Solved

Join where LIKE?

Posted on 2007-11-16
3
149 Views
Last Modified: 2010-03-19
See tables below. The table PipeFull contains varchars up to 4,000 characters long that may or may not contain an acct number from table la_missing_nate.

The following SQL is running, but is this proper?

      select a.*, b.*
      from dbo.la_missing_nate a
      join dbo.PipeFull b
      on b.test like a.acct


CREATE TABLE [dbo].[PipeFull](
      [test] [varchar](max))

CREATE TABLE [dbo].[la_missing_nate](
      [acct] [nvarchar](50))
0
Comment
Question by:donnatronious
[X]
Welcome to Experts Exchange

Add your voice to the tech community where 5M+ people just like you are talking about what matters.

  • Help others & share knowledge
  • Earn cash & points
  • Learn & ask questions
3 Comments
 
LVL 55

Expert Comment

by:Jaime Olivares
ID: 20302658
why the like word?

select a.*, b.*
      from dbo.la_missing_nate a
      join dbo.PipeFull b
      on b.test = a.acct
0
 
LVL 27

Accepted Solution

by:
MikeToole earned 250 total points
ID: 20303771
For a LIKE comparison you need to specify wildcard characters. A % stands for any number of characters.

      select a.*, b.*
      from dbo.la_missing_nate a
      join dbo.PipeFull b
      on b.test like '%' + a.acct +'%'
0
 
LVL 25

Assisted Solution

by:imitchie
imitchie earned 250 total points
ID: 20303849
like Mike said, if you had 'Account X1234 has been archived' in PipeFull and 'X1234' in la_missing_nate
b.test like a.acct   means it has to math 'X1234' exactly, whereas
'%' + a.acct + '%' turns it into '%X1234%' which means

it can have any number of characters either side of a.acct
HOWEVER, there's a catch. if any of your account codes contain '%', your search expression becomes funny. The attached code far below shows you the what happens.  This code is more robust by escaping the %'s in the search string:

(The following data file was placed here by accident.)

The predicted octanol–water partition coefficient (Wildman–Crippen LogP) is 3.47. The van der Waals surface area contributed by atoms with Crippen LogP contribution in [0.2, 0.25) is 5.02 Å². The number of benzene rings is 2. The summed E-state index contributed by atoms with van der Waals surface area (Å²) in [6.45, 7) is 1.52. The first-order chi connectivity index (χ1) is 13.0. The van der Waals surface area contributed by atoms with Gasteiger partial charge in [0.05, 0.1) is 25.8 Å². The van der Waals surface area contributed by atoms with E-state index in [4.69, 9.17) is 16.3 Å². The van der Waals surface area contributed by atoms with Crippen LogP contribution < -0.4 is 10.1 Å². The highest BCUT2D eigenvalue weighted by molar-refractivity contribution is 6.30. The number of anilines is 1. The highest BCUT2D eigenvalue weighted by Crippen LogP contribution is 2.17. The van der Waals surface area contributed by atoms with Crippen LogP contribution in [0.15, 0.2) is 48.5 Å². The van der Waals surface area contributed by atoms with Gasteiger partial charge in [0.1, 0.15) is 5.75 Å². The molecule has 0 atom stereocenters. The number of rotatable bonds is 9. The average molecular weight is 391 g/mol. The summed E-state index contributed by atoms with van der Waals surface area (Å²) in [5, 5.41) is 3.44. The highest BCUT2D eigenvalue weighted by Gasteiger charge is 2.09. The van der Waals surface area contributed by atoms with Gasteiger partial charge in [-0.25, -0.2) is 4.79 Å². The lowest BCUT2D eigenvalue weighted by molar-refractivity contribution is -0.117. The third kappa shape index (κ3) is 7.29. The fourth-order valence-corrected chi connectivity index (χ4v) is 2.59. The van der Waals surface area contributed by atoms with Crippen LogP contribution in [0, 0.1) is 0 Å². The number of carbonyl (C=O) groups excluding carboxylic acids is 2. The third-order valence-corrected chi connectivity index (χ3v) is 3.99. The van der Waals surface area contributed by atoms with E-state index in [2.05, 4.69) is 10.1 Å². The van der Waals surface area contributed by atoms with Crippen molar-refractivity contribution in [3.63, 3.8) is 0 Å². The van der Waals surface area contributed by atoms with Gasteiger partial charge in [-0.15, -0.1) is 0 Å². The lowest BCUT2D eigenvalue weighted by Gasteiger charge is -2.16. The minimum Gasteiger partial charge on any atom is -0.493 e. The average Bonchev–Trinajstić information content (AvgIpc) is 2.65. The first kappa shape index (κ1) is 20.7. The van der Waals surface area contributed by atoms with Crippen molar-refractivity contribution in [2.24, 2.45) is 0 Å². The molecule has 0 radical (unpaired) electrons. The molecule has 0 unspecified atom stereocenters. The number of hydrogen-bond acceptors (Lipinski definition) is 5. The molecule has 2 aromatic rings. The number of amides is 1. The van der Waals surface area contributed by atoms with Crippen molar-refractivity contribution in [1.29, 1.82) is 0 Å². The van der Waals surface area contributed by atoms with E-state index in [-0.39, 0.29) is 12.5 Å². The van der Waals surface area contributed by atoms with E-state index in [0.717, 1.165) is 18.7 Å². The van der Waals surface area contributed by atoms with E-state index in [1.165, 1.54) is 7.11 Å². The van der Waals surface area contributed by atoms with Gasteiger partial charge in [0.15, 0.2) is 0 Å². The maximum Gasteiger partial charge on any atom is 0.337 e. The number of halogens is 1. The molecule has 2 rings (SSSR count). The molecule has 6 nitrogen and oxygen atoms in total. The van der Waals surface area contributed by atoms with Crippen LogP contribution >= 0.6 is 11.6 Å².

select a.*, b.*
      from dbo.la_missing_nate a
      join dbo.PipeFull b on b.test like '%' + replace(a.acct, '%', '\%') + '%' escape '\'
create table ab ( a varchar(max) )
insert into ab values ('test account X123 is closed')
insert into ab values ('test account X1 test 23 is closed')
create table ac ( a varchar(10) )
insert into ac values ('X123')
insert into ac values ('X1%23')
 
select * from ab join ac on ab.a like '%' + ac.a + '%' escape '\'
select * from ab join ac on ab.a like '%' + replace(ac.a, '%', '\%') + '%' escape '\'

Open in new window

0

Featured Post

On Demand Webinar - Networking for the Cloud Era

This webinar discusses:
-Common barriers companies experience when moving to the cloud
-How SD-WAN changes the way we look at networks
-Best practices customers should employ moving forward with cloud migration
-What happens behind the scenes of SteelConnect’s one-click button

Question has a verified solution.

If you are experiencing a similar issue, please ask a related question

Suggested Solutions

Title # Comments Views Activity
MS SQL Update query with connected table data 3 63
SQL Query help 3 24
removing unwanted rows from an sql server ranked table 13 36
Need multiple Group By's 8 28
Occasionally there is a need to clean table columns, especially if you have inherited legacy data. There are obviously many ways to accomplish that, including elaborate UPDATE queries with anywhere from one to numerous REPLACE functions (even within…
This article explains how to reset the password of the sa account on a Microsoft SQL Server.  The steps in this article work in SQL 2005, 2008, 2008 R2, 2012, 2014 and 2016.
The goal of the tutorial is to teach the user how to use functions in C++. The video will cover how to define functions, how to call functions and how to create functions prototypes. Microsoft Visual C++ 2010 Express will be used as a text editor an…
The viewer will be introduced to the technique of using vectors in C++. The video will cover how to define a vector, store values in the vector and retrieve data from the values stored in the vector.

733 members asked questions and received personalized solutions in the past 7 days.

Join the community of 500,000 technology professionals and ask your questions.

Join & Ask a Question